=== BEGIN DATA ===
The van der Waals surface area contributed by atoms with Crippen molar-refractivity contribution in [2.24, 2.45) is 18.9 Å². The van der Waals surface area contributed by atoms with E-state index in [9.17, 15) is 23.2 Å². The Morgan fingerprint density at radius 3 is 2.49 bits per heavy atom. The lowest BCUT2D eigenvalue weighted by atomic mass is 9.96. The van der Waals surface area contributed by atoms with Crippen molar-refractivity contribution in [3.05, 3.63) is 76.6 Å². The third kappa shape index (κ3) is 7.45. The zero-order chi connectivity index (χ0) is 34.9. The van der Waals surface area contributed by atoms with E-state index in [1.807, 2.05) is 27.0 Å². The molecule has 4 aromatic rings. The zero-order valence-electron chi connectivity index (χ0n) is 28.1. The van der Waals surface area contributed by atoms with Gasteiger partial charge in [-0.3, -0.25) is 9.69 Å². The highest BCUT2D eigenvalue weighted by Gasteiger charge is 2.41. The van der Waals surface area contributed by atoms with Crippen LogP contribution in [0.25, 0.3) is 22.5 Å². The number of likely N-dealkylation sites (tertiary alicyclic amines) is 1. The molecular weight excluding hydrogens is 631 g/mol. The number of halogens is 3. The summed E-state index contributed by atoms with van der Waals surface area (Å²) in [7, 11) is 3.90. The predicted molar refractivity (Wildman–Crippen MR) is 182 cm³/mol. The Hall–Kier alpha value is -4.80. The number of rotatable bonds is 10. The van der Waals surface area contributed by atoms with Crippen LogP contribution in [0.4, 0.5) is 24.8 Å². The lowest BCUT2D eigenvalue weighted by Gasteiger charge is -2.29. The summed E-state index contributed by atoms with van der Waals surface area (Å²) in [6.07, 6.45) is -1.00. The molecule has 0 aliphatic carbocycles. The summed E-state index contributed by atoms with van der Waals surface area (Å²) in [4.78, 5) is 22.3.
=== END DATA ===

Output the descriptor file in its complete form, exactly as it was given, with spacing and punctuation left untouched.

The van der Waals surface area contributed by atoms with Crippen molar-refractivity contribution in [2.24, 2.45) is 18.9 Å². The van der Waals surface area contributed by atoms with E-state index in [9.17, 15) is 23.2 Å². The Morgan fingerprint density at radius 3 is 2.49 bits per heavy atom. The lowest BCUT2D eigenvalue weighted by atomic mass is 9.96. The van der Waals surface area contributed by atoms with Crippen molar-refractivity contribution in [3.05, 3.63) is 76.6 Å². The third kappa shape index (κ3) is 7.45. The zero-order chi connectivity index (χ0) is 34.9. The van der Waals surface area contributed by atoms with E-state index in [1.807, 2.05) is 27.0 Å². The molecule has 4 aromatic rings. The zero-order valence-electron chi connectivity index (χ0n) is 28.1. The van der Waals surface area contributed by atoms with Gasteiger partial charge in [-0.3, -0.25) is 9.69 Å². The highest BCUT2D eigenvalue weighted by Gasteiger charge is 2.41. The van der Waals surface area contributed by atoms with Crippen LogP contribution in [0.25, 0.3) is 22.5 Å². The number of likely N-dealkylation sites (tertiary alicyclic amines) is 1. The molecular weight excluding hydrogens is 631 g/mol. The number of halogens is 3. The summed E-state index contributed by atoms with van der Waals surface area (Å²) in [7, 11) is 3.90. The predicted molar refractivity (Wildman–Crippen MR) is 182 cm³/mol. The Hall–Kier alpha value is -4.80. The number of rotatable bonds is 10. The van der Waals surface area contributed by atoms with Crippen LogP contribution in [0.4, 0.5) is 24.8 Å². The lowest BCUT2D eigenvalue weighted by Gasteiger charge is -2.29. The summed E-state index contributed by atoms with van der Waals surface area (Å²) in [6.07, 6.45) is -1.00. The molecule has 0 aliphatic carbocycles. The summed E-state index contributed by atoms with van der Waals surface area (Å²) in [4.78, 5) is 22.3.